Again, the noble Lord, Lord Clinton-Davis, drew our attention to the history behind this issue. It is important to rehearse that in order to put the regulations into perspective and to provide a historical view as to how we have arrived at this situation. Certainly, regulation is based on examining the risks and investigating and identifying practical solutions. The noble Lord talked about being pro-active, and I certainly endorse what he said. Techniques such as formal safety assessment will be of major use in being increasingly pro-active.

The noble Lord questioned what is going on with regard to ferry design. Clearly operators could see the way that regulators were going and that they would be requiring ferries to meet new tough, stringent requirements. The new designs will of course take into account what is put forward in the regulations. Indeed, they will have to so do. There are further innovations in ferry design, not least the change from large conventional ferries to high speed craft of which we are seeing increasing numbers. They bring forward a whole new set of circumstances. Vessels which are travelling much faster bring different considerations with them. As regulators, we are looking extremely carefully at those new areas.

The noble Lord, Lord Clinton-Davis, asked about international action. I described the sequence of events which led up to the brokering of the Stockholm agreement and the links with the IMO there. We were pushing very hard within the IMO for wider international agreement but we were unable to achieve that. We believe that the technical solutions that we have identified are the right way forward and we shall maintain pressure to bring them about.

I was asked about France and Spain. I understand that certainly in the case of France, while it has not signed the agreement to bring in the regulations, it is content to participate in the regulatory approach and we are very pleased about that.

The noble Lord, Lord Clinton-Davis, asked about the Stena Invicta evacuation exercise. Making sure that ferries can be evacuated quickly and safely is a major part of the regulator's role. Such exercises are a major contribution to our understanding of how people behave in an emergency--whether the systems work and so on. Although it took some 65 minutes to complete the evacuation, the exercise provided much information about equipment and the way in which passengers and crew behave. We do not believe that it is right that such an exercise should take place in even more realistic circumstances, for example, in the middle of the Channel. Clearly, we wish to conduct those evacuation exercises in conditions of maximum safety. During the exercise, people were taking it slowly and deliberately because we did not want any injuries.

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The noble Baroness, Lady Thomas, commended the new inspection regime. That is an important part of the Government's powerful regulatory approach. Having covert inspections must be an important part of that. I was asked about Regulation 7, which deals with exemptions. That allows established operators to bring onto a regular route an additional ferry, particularly during the summer season. Such vessels would have to comply with requirements for a restricted period, perhaps for two or three of the summer months. That would be with regard to the significant wave height of the period. Weather considerations and significant wave heights around our coasts and those of other participants are a major factor in determining what level of standard must be complied with. That is a principle concerned with not just the summer months but with the different sea state conditions around the seas of the countries involved.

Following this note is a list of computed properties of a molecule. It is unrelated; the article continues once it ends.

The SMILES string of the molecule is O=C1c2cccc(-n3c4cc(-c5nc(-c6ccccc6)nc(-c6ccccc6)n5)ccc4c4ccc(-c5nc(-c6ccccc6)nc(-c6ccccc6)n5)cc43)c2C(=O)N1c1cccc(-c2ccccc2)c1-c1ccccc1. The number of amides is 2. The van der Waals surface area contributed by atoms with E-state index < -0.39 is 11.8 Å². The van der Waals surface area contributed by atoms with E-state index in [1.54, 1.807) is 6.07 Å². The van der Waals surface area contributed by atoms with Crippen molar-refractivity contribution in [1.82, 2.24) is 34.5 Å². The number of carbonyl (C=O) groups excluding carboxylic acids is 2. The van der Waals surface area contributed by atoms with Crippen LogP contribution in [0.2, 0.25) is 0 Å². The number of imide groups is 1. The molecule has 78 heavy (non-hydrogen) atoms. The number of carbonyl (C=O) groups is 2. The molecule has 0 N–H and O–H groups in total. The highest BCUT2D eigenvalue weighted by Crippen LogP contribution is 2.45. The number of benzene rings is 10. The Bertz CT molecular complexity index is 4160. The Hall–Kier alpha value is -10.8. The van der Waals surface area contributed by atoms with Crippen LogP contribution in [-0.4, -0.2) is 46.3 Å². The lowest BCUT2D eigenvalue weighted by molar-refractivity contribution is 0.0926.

The noble Baroness is right to say that one can never guarantee on a particular day what the sea state will be. But a great deal of research has gone into sea states in various months and at various geographical locations around the coasts.

Exemption would require the agreement of both the Secretary of State of the United Kingdom and the equivalent authority for the other port. We do not want any exemptions to these powerful regulations which are not entirely appropriate and which do not take fully into account the safety considerations. Therefore, I can give the noble Baroness a very strong reassurance on that point.

The noble Baroness asked me about the STCW convention. I could say a great deal about that but I would be going beyond the scope of our debate. Suffice it to say that I am pleased with the direction of STCW. It will be a very useful tool for training, certification and watch keeping. I certainly endorse the noble Baroness's remarks about the importance of training.

The noble Baroness asked whether we should stick to the timetable that has been agreed. We shall certainly do that. As the noble Baroness said, we have published a list detailing the ferries and when each ferry would have to comply with the regulations. We shall take a very firm approach indeed as regards the timetable. It is a major part of the credibility of the agreement.

The final point about which the noble Baroness asked me was in relation to ferries overseas. Clearly, many United Kingdom citizens travel not just within Europe, and southern Europe where these regulations do not apply, but also further afield. That is why we are determined to keep up the pressure within the IMO for a wider adoption of higher safety standards for ro-ro ferries.

Finally, I welcome the intervention of the noble Viscount, Lord Simon. He is right to point out the shortcomings in the design of the "Estonia" and the fact that it did not meet SOLAS 90. I thank the noble Viscount for his remarks with regard to the new regulations.

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The regulations have come about as a result of significant political pressure in the international dimension--the IMO--and within Europe. This is an issue on which we have participated fully with the European Commission. It has supported us and we have supported it in producing the Stockholm agreement. I thank the Commission for its support. We are convinced that this is the right way to go. It deals with the fundamental problem of water on the car deck and we believe that the agreement will lead to major enhancements in the safety of ro-ro ferries. I commend the regulations to the House.

On Question, Motion agreed to.